The Club of Rome's report The Limits to Growth, published in 1972, asserted the necessity to stop economic and demographic growth in order to avoid the collapse of the world system. It summarised several heterogeneous approaches of the future, somewhere between an ecologically alarmist approach and a typically managerial approach of technological forecasting. The report caused a storm in political and academic circles, but it also led to the development of several modelling methods that in turn framed the issue in a new way, swapping a 'for or against growth' type of approach for a 'what type of growth may be desirable' approach or a 'how to rethink growth to keep it going' approach. Among those, the cost–benefit approach of pollution would turn out to be a significant tool to understand climate change.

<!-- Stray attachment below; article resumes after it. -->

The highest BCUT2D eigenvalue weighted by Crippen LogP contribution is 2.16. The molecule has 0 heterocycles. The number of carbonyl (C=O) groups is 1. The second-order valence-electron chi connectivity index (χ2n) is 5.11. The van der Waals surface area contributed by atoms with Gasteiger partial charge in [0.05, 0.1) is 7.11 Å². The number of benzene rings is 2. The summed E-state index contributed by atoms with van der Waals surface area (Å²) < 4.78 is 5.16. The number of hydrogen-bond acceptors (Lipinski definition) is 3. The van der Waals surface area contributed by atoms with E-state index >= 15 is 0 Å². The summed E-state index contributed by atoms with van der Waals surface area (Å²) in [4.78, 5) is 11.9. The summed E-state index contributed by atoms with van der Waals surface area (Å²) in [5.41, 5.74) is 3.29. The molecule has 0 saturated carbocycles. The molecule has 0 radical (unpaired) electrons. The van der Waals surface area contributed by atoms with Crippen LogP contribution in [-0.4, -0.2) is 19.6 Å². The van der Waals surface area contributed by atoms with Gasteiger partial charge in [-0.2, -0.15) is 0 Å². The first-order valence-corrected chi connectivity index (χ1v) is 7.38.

Keywords: future, environmental pollution, limits to growth, mathematical modelling, sustainable development, climate change models, cost–benefit